Generalized inverse

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"Pseudoinverse" redirects here. For the Moore–Penrose pseudoinverse, sometimes referred to as "the pseudoinverse", see Moore–Penrose pseudoinverse.

In mathematics, a generalized inverse of a matrix A is a matrix that has some properties of the inverse matrix of A but not necessarily all of them. Formally, given a matrix and a matrix , is a generalized inverse of if it satisfies the condition .

The purpose of constructing a generalized inverse is to obtain a matrix that can serve as the inverse in some sense for a wider class of matrices than invertible ones. A generalized inverse exists for an arbitrary matrix, and when a matrix has an inverse, then this inverse is its unique generalized inverse. Some generalized inverses can be defined in any mathematical structure that involves associative multiplication, that is, in a semigroup.

Motivation for the generalized inverse[edit]

Consider the linear system

where is an matrix and , the range space of . If the matrix is nonsingular then will be the solution of the system. Note that, if a matrix is nonsingular

Suppose the matrix is singular or then we need a right candidate of order such that

That is is a solution of the linear system . Equivalently, of order such that

Hence we can define the generalized inverse as follows: Given a matrix , a matrix is said to be generalized inverse of if


Construction of generalized inverse[edit]

[1]

The following characterizations are easy to verify.

  1. If is a rank factorization, then is a g-inverse of where is a right inverse of and is left inverse of .
  2. If for any non-singular matrices and , then is a generalized inverse of for arbitrary and .
  3. Let be of rank . Without loss of generality, let

where is the non-singular submatrix of . Then,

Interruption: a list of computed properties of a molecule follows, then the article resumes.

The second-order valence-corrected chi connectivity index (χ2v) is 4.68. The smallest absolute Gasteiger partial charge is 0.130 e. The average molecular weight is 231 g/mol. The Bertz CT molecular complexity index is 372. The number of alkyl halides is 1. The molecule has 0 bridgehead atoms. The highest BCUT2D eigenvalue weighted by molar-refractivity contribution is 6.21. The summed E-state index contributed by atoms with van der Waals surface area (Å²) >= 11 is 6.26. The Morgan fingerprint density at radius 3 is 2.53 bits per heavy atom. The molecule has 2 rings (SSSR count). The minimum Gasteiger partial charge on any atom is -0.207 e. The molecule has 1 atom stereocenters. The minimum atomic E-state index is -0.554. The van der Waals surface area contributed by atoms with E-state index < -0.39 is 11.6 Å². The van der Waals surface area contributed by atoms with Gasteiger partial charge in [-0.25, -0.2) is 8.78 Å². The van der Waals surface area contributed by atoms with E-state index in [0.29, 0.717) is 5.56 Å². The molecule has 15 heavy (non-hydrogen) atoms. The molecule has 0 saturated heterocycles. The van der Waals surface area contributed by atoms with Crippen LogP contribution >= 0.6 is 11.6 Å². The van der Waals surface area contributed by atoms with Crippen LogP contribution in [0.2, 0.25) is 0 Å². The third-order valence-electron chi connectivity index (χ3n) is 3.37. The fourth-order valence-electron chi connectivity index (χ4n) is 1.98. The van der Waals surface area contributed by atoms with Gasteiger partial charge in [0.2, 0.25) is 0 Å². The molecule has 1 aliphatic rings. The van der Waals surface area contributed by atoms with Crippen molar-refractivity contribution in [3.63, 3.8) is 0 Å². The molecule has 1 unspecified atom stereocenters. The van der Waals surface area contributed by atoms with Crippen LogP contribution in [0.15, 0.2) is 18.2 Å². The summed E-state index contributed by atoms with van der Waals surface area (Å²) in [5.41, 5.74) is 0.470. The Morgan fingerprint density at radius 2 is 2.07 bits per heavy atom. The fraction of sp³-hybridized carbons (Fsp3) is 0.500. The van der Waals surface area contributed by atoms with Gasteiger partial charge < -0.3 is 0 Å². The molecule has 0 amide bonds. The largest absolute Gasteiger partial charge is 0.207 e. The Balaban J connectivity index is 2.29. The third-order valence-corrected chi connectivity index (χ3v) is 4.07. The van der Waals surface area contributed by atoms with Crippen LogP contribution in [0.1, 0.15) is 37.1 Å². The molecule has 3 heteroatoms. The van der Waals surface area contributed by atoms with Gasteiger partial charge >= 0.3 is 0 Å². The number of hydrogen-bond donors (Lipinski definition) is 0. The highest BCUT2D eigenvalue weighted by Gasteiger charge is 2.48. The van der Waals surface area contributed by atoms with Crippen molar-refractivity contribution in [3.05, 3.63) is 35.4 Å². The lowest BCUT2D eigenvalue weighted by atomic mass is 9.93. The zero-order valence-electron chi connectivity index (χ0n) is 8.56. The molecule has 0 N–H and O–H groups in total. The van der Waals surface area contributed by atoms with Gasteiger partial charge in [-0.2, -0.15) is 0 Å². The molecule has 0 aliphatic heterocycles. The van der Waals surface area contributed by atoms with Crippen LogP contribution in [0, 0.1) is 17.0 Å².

is a g-inverse of .

Types of generalized inverses[edit]

The Penrose conditions are used to define different generalized inverses: for and

1.)
2.)
3.)
4.) .

If satisfies condition (1.), it is a generalized inverse of , if it satisfies conditions (1.) and (2.) then it is a generalized reflexive inverse of , and if it satisfies all 4 conditions, then it is a Moore–Penrose pseudoinverse of .

Other various kinds of generalized inverses include

  • One-sided inverse (left inverse or right inverse) If the matrix A has dimensions and is full rank then use the left inverse if and the right inverse if
    • Left inverse is given by , i.e. where is the identity matrix.
    • Right inverse is given by , i.e. where is the identity matrix.
  • Drazin inverse
  • Bott–Duffin inverse
  • Moore–Penrose pseudoinverse

Uses[edit]

Any generalized inverse can be used to determine if a system of linear equations has any solutions, and if so to give all of them.[2] If any solutions exist for the n × m linear system

with vector of unknowns and vector b of constants, all solutions are given by

parametric on the arbitrary vector w, where is any generalized inverse of Solutions exist if and only if is a solution – that is, if and only if

See also[edit]

References[edit]

  1. ^ Bapat, Ravindra B. Linear algebra and linear models. Springer Science & Business Media, 2012.springer.com/book
  2. ^ James, M. (June 1978). "The generalised inverse". Mathematical Gazette. 62: 109–114. doi:10.2307/3617665. 
  • Yoshihiko Nakamura (1991). * Advanced Robotics: Redundancy and Optimization. Addison-Wesley. ISBN 0201151987. 
  • Zheng, B; Bapat, R. B. (2004). "Generalized inverse A(2)T,S and a rank equation". Applied Mathematics and Computation. 155: 407–415. doi:10.1016/S0096-3003(03)00786-0. 
  • S. L. Campbell and C. D. Meyer (1991). Generalized Inverses of Linear Transformations. Dover. ISBN 978-0-486-66693-8. 
  • Adi Ben-Israel and Thomas N.E. Greville (2003). Generalized inverses. Theory and applications (2nd ed.). New York, NY: Springer. ISBN 0-387-00293-6. 
  • C. R. Rao and C. Radhakrishna Rao and Sujit Kumar Mitra (1971). Generalized Inverse of Matrices and its Applications. New York: John Wiley & Sons. p. 240. ISBN 0-471-70821-6. 

External links[edit]